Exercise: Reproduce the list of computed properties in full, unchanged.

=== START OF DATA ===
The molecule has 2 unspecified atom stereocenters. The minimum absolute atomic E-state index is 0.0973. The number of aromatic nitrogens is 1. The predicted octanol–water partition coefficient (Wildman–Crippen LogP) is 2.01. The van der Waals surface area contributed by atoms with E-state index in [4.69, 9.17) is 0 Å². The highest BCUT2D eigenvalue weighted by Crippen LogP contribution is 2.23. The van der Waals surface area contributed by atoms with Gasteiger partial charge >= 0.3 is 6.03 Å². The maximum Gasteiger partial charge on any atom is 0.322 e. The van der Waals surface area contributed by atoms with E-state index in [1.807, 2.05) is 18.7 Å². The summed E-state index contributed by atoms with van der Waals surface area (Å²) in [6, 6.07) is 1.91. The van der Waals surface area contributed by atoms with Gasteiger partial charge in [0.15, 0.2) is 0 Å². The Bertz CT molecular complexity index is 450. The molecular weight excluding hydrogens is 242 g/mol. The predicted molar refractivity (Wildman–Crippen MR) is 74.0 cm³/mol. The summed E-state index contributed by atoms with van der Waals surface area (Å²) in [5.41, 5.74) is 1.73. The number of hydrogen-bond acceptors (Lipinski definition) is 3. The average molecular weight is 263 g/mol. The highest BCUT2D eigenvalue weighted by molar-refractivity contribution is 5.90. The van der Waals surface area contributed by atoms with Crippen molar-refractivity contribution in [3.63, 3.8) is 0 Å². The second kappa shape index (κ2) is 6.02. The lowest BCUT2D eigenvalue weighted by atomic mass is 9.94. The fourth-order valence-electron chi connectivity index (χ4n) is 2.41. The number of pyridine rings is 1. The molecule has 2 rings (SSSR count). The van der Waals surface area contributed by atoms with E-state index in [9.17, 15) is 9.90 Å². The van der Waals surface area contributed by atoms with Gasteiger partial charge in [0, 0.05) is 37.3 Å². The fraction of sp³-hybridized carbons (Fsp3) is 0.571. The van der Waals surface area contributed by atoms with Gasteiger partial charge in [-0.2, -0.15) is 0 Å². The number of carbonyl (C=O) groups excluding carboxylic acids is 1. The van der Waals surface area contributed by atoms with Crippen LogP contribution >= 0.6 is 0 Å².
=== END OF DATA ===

The molecule has 2 unspecified atom stereocenters. The minimum absolute atomic E-state index is 0.0973. The number of aromatic nitrogens is 1. The predicted octanol–water partition coefficient (Wildman–Crippen LogP) is 2.01. The van der Waals surface area contributed by atoms with E-state index in [4.69, 9.17) is 0 Å². The highest BCUT2D eigenvalue weighted by Crippen LogP contribution is 2.23. The van der Waals surface area contributed by atoms with Gasteiger partial charge >= 0.3 is 6.03 Å². The maximum Gasteiger partial charge on any atom is 0.322 e. The van der Waals surface area contributed by atoms with E-state index in [1.807, 2.05) is 18.7 Å². The summed E-state index contributed by atoms with van der Waals surface area (Å²) in [6, 6.07) is 1.91. The van der Waals surface area contributed by atoms with Gasteiger partial charge in [0.15, 0.2) is 0 Å². The Bertz CT molecular complexity index is 450. The molecular weight excluding hydrogens is 242 g/mol. The predicted molar refractivity (Wildman–Crippen MR) is 74.0 cm³/mol. The summed E-state index contributed by atoms with van der Waals surface area (Å²) in [5.41, 5.74) is 1.73. The number of hydrogen-bond acceptors (Lipinski definition) is 3. The average molecular weight is 263 g/mol. The highest BCUT2D eigenvalue weighted by molar-refractivity contribution is 5.90. The van der Waals surface area contributed by atoms with Crippen molar-refractivity contribution in [3.63, 3.8) is 0 Å². The second kappa shape index (κ2) is 6.02. The lowest BCUT2D eigenvalue weighted by atomic mass is 9.94. The fourth-order valence-electron chi connectivity index (χ4n) is 2.41. The number of pyridine rings is 1. The molecule has 2 rings (SSSR count). The van der Waals surface area contributed by atoms with E-state index in [9.17, 15) is 9.90 Å². The van der Waals surface area contributed by atoms with Gasteiger partial charge in [0, 0.05) is 37.3 Å². The fraction of sp³-hybridized carbons (Fsp3) is 0.571. The van der Waals surface area contributed by atoms with Gasteiger partial charge in [-0.2, -0.15) is 0 Å². The number of carbonyl (C=O) groups excluding carboxylic acids is 1. The van der Waals surface area contributed by atoms with Crippen LogP contribution >= 0.6 is 0 Å².